Even the word “heartworms” may make you feel squeamish and uncomfortable. You may have heard of them before, but do you know enough to help prevent heartworm disease in your furry friend? If you want to ensure the health of your pet, read on to learn more about heartworm disease and how it can be diagnosed, treated, and prevented.
What Are Heartworms?
Heartworm disease is a serious disease caused by foot-long worms, called heartworms, that live in the heart, lungs, and blood vessels of dogs. While it can affect other animals, dogs are a natural host, meaning that heartworms can mature and reproduce in dogs. Because they have been reported in all 50 states across America, heartworm disease is a serious issue.
What Would Heartworms Do To My Dog?
Mature heartworms clog the heart and major blood vessels leading to the heart. By clogging the vessels, blood circulation to other parts of the body is reduced. Reduced blood flow to the lungs, kidneys, and liver causes these organs to malfunction. Immature heartworms, known as microfilariae, are much smaller than their mature counterparts and can clog small blood vessels. Again, organs are deprived of nutrients and oxygen supplied by blood.
What Are The Symptoms of Heartworm Disease?
Unfortunately, by the time clinical signs are noticed, the disease is usually well-advanced. In the early stages of the disease, most dogs show no clinical symptoms. Signs of heartworms include a persistent cough, reluctance to exercise, fatigue, weakness, and loss of stamina. Dogs with serious cases may have heart failure or swelling in the abdomen, caused by fluid accumulation.
How Is It Transmitted?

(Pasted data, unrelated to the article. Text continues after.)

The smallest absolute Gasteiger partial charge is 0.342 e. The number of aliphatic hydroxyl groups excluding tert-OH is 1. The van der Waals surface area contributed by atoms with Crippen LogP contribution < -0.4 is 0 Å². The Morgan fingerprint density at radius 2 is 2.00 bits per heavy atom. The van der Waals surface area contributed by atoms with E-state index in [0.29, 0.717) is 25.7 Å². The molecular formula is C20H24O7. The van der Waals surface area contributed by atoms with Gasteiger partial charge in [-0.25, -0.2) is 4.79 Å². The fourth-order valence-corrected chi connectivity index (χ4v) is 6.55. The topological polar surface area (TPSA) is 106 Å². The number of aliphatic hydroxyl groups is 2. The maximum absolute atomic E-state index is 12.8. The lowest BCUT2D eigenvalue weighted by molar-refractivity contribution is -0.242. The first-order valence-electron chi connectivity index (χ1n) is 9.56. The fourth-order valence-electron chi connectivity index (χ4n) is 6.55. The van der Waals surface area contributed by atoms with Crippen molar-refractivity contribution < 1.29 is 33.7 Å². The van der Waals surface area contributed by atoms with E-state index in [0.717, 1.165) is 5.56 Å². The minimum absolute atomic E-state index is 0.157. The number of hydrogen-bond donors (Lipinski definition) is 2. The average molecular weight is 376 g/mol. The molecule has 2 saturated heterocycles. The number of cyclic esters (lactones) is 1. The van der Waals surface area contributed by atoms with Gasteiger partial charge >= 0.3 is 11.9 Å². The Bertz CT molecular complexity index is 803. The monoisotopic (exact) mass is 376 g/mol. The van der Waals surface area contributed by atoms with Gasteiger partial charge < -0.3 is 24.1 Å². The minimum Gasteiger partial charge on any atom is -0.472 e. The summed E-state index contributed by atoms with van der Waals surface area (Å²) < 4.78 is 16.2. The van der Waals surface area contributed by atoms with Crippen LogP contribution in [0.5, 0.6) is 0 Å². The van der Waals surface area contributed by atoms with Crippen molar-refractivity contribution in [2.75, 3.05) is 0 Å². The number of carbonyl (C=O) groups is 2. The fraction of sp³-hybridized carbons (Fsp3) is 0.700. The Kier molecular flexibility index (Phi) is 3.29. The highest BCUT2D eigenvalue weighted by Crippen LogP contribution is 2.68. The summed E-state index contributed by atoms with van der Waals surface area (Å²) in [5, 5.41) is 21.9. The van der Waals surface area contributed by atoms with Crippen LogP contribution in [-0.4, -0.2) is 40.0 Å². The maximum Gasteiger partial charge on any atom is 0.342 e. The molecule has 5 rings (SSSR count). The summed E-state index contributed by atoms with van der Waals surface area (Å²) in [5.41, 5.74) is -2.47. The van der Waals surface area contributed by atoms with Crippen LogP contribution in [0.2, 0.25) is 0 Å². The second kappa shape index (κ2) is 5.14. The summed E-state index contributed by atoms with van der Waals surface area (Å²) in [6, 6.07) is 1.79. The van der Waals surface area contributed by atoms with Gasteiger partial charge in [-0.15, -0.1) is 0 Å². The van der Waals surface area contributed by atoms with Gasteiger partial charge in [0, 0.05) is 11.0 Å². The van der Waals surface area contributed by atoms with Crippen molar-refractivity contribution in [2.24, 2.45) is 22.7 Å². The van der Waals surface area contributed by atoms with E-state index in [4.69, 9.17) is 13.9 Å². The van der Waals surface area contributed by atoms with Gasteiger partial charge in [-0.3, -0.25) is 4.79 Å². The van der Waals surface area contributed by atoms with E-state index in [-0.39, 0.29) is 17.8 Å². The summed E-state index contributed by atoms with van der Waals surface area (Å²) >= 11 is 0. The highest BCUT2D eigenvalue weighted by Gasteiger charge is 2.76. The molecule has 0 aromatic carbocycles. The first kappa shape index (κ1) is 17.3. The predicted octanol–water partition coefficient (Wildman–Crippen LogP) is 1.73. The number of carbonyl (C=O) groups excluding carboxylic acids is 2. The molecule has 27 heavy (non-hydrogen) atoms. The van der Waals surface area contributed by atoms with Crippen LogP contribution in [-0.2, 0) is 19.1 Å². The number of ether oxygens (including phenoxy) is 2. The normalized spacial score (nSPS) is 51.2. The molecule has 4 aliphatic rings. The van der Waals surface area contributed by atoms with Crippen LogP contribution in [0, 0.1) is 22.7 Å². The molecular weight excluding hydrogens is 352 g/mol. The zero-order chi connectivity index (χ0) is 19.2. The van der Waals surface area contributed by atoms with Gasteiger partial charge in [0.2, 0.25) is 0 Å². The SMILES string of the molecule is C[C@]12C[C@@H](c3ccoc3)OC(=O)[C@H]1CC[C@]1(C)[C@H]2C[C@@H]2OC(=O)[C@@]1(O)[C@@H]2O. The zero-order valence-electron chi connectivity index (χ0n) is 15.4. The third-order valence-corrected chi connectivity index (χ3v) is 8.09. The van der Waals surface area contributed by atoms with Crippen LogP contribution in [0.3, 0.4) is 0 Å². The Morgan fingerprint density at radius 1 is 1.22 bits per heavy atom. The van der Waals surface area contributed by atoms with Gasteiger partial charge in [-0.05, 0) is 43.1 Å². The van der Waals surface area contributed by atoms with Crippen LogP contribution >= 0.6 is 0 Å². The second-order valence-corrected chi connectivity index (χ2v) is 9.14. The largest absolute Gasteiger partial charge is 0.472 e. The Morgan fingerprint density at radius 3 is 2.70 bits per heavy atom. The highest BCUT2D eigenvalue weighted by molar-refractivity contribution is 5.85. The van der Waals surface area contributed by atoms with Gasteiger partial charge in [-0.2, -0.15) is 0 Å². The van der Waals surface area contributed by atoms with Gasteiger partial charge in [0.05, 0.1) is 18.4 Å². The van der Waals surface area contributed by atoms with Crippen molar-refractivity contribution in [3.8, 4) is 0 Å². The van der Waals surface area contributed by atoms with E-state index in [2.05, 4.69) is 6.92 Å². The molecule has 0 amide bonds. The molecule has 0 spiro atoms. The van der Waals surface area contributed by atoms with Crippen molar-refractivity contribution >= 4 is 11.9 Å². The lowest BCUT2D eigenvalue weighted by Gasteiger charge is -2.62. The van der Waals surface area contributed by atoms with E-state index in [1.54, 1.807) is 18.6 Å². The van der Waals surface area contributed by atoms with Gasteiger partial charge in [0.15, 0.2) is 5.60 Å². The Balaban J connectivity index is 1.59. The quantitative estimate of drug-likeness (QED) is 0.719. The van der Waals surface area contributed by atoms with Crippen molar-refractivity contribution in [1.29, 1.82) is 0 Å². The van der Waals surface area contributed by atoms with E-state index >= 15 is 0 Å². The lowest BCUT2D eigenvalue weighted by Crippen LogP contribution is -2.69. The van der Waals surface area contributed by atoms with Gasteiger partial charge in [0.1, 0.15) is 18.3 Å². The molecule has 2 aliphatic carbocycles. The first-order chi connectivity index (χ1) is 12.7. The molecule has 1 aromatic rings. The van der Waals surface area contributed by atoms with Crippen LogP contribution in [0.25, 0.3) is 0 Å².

Heartworm disease is not transmitted from dog to dog, but by mosquitos. When a mosquito bites an infected dog, fox, or another infected animal, it picks up baby worms. These worms mature into larvae, which are able to enter a new host when the mosquito bites another animal. It takes 6 months for the larvae to mature into adult heartworms. After maturation, they can live for 5 to 7 years in dogs.
Because mosquitos are found nearly everywhere, all household pets are at risk for heartworm disease. Stray dogs or other wildlife may be carriers of heartworms and increase the chances of infected mosquitoes in your areas. Mosquitoes can also be blown great distance by wind and can easily enter homes. In many parts of the United States, mosquito season lasts all year round. Furthermore, each mosquito season can lead to more worms in an infected animal.
What Should I Do?
The American Heartworm Society recommends that you “think 12.” This means that you should get your dog tested every 12 months for heartworms, as well as have them on heartworm preventive 12 months a year.
Preventative options include pills, topicals, and injectable products. The cost of these options is fairly low, especially in comparison with the financial and emotional costs of heartworm disease treatment. If you want to protect and nurture the good health of your furry friend, bring him or her to a trustworthy clinic, like Cherrelyn Animal Hospital. Speak to veterinary professionals, who can recommend the best heartworm prevention plan for your pet.